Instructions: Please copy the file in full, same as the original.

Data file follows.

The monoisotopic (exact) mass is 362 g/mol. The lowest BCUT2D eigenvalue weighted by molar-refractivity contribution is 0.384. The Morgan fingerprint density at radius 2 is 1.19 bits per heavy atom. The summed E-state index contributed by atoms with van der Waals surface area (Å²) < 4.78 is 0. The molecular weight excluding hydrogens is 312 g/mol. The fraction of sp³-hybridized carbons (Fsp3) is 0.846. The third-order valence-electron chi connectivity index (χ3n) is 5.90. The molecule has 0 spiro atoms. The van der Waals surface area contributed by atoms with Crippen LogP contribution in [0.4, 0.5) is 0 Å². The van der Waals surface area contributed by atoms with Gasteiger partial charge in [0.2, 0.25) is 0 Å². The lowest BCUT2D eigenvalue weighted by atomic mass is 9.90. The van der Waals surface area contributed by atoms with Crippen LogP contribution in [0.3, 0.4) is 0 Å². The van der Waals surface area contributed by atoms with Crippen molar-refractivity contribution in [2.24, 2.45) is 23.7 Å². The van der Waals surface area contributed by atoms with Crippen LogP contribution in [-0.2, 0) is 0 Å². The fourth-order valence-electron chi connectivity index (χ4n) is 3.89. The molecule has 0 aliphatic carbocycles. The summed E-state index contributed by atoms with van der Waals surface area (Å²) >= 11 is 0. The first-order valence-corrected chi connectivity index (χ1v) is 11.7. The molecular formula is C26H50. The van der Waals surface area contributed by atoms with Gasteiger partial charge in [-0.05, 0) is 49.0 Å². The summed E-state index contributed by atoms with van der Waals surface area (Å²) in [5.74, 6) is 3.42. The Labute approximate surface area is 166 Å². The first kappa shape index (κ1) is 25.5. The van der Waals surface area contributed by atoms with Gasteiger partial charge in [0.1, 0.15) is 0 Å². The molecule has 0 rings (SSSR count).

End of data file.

The monoisotopic (exact) mass is 362 g/mol. The lowest BCUT2D eigenvalue weighted by molar-refractivity contribution is 0.384. The Morgan fingerprint density at radius 2 is 1.19 bits per heavy atom. The summed E-state index contributed by atoms with van der Waals surface area (Å²) < 4.78 is 0. The molecular weight excluding hydrogens is 312 g/mol. The fraction of sp³-hybridized carbons (Fsp3) is 0.846. The third-order valence-electron chi connectivity index (χ3n) is 5.90. The molecule has 0 spiro atoms. The van der Waals surface area contributed by atoms with Crippen LogP contribution in [0.4, 0.5) is 0 Å². The van der Waals surface area contributed by atoms with Gasteiger partial charge in [0.2, 0.25) is 0 Å². The lowest BCUT2D eigenvalue weighted by atomic mass is 9.90. The van der Waals surface area contributed by atoms with Crippen LogP contribution in [0.3, 0.4) is 0 Å². The van der Waals surface area contributed by atoms with Crippen molar-refractivity contribution in [2.24, 2.45) is 23.7 Å². The van der Waals surface area contributed by atoms with Crippen LogP contribution in [-0.2, 0) is 0 Å². The fourth-order valence-electron chi connectivity index (χ4n) is 3.89. The molecule has 0 aliphatic carbocycles. The summed E-state index contributed by atoms with van der Waals surface area (Å²) >= 11 is 0. The first-order valence-corrected chi connectivity index (χ1v) is 11.7. The molecular formula is C26H50. The van der Waals surface area contributed by atoms with Gasteiger partial charge in [-0.05, 0) is 49.0 Å². The summed E-state index contributed by atoms with van der Waals surface area (Å²) in [5.74, 6) is 3.42. The Labute approximate surface area is 166 Å². The first kappa shape index (κ1) is 25.5. The van der Waals surface area contributed by atoms with Gasteiger partial charge in [0.1, 0.15) is 0 Å². The molecule has 0 rings (SSSR count).